Reflecting on these developments in domestic and international demand,
industrial production is expected to increase moderately.
The BoJ says “Japan's economy is expected to recover moderately on the back
of the resilience in domestic demand and the pick-up in overseas economies”.
All eyes on GDP revision due in September
Japan’s cabinet Office released provisional GDP figures on 12 August. See:
In the second quarter, GDP is estimated to have grown 0.6 percent, the third
quarterly expansion of GDP and analysts are seeing this as an endorsement of
the government’s monetary policies.
However, the increase in the second quarter was lower than expected but
revised figures due out in September will provide a more accurate picture
and will guide the government on its decision whether or not to begin
raising the consumption tax from April next year.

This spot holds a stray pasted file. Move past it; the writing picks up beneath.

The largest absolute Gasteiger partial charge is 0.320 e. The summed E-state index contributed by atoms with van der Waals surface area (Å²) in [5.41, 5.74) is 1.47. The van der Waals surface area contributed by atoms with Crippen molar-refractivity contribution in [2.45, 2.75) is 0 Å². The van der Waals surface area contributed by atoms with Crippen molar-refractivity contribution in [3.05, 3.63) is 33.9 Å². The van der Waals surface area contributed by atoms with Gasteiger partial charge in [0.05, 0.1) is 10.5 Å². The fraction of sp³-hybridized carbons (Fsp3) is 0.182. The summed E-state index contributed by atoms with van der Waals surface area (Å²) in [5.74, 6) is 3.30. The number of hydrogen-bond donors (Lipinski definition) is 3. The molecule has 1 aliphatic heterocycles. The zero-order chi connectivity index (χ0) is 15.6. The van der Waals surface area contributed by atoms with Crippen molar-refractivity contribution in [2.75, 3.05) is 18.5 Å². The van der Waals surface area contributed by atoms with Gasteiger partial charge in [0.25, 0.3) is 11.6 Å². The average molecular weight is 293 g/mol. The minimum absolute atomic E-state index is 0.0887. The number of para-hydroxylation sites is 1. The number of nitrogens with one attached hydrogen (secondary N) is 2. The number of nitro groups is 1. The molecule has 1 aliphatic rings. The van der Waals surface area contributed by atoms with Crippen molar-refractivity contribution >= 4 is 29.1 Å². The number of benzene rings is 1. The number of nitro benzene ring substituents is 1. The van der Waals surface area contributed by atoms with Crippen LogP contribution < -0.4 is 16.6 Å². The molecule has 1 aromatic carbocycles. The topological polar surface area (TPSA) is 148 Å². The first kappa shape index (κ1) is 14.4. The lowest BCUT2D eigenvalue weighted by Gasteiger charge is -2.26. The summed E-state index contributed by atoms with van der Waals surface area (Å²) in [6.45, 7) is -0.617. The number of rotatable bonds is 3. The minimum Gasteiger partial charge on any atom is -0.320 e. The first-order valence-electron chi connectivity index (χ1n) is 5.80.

If converted to an annualised rate then GDP growth for 2013 would be 2.6
percent, somewhat lower than the forecast 3.6 percent increase.
In the second quarter private consumption increased and exports improved but
business investment continued to decline. However, the pace of decline in
investment is clearly slowing.
It is worth noting that provisional economic data released by the Cabinet
Office is notoriously unreliable and is invariably changed. The final second
quarter GDP will be released in September and is expected to show a more
robust growth in GDP.
Housing starts continue to climb
June housing starts in Japan totalled 83,704 up by around 4% on levels in
May but were up over 15% compared to June 2012.
Analysts attribute the continued increase in demand for new homes as the
response of home buyers to the threat of a consumption tax increase
scheduled for 2014.
It is likely that August housing starts will move even higher as the major
construction companies are reporting that orders are up over 20%.